This is becoming a worry with carriers. The limited supply of wireless data spectrum is threatening to cause this information superhighway to develop potholes in the road. Will 2015 be the year we start to see occasional slowdowns and outages? 

Unless we can come up with a real and long-term solution to this problem, this threat will continue.

FOUR: Will Leadership in Wireless Change?

Smartphones like Apple iPhone, Google Android and Samsung Galaxy continue to lead the handset space. However, we have not really seen anything brand new in a while. Will a newcomer change the industry once again? It has happened before with iPhone and Android.

Network changes are starting to occur as well. Over the years the largest and fastest growing networks have been AT&T Mobility and Verizon Wireless. Sprint and T-Mobile were struggling.

However, now that may be changing. I don’t see any trouble at AT&T or Verizon, but I do see Sprint and T-Mobile waking up and starting to grow once again.

In fact, Sprint is now waking up and could start to show rapid growth if they can keep coming up with terrific new marketing ideas like the half-off special they have in the marketplace for a limited time today. 

It will be good to see the wireless industry in the USA have four, healthy, growing companies. I have a sense that is the direction we are heading.

FIVE: New Strategic Directions for the Wireless Industry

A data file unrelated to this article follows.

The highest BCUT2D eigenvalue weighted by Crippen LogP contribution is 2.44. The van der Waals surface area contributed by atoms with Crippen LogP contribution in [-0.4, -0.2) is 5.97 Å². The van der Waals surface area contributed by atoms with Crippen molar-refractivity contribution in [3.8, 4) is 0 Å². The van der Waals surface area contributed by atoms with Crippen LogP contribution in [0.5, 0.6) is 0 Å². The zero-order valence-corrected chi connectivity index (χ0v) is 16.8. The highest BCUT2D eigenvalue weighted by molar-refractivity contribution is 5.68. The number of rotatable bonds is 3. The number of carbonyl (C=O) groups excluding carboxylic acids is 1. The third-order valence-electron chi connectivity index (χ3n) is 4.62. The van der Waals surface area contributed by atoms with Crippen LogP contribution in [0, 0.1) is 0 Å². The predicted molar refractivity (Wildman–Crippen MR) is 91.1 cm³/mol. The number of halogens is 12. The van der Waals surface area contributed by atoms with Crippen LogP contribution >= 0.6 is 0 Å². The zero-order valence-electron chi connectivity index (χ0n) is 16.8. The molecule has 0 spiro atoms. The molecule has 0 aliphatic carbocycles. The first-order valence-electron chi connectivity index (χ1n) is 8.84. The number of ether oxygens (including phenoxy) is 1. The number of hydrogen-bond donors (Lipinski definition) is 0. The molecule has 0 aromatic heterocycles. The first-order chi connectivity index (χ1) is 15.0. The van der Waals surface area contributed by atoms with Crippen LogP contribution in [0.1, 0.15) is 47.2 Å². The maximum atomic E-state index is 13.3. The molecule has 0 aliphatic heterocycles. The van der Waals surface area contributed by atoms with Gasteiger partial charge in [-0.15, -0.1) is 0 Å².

Over the years we have watched with awe how change in the wireless world led to rapid growth in the industry for both carriers and handset makers of smartphones and tablets.

Those same kind of changes will continue to sweep across and transform the wireless industry with new devices like glasses, mobile watches and more, but there is much more than that coming.

Wireless is beginning to transform other industries as well as its own. Take a look at industries like automotive, healthcare, retail and many others.

Leaders are reinventing their space. These leaders will have a competitive advantage for a while. Eventually, over the next few years, this will transform and companies who are not diving into these new waters will be at a competitive disadvantage.

The Bottom Line

There are many more trends and predictions in wireless, telecom, television like cable TV and IPTV and the Internet. I hope this gets you excited for the incredible year ahead.

The bottom line is this. Wireless has been and continues to be the center of the innovative universe. Wireless is growing and expanding. It is attracting the attention of not only companies, workers and investors in the wireless universe, but is now expanding into other industries as well.

Growth in the wireless industry will continue, but will also continue to spread and to change. Keeping up with the opportunities and the challenges is key to success and winning at this game.

DISCLOSURE: The views and opinions expressed in this article are those of the authors, and do not necessarily represent the views of Readers should not consider statements made by the author as formal recommendations and should consult their financial advisor before making any investment decisions. To read our full disclosure, please go to: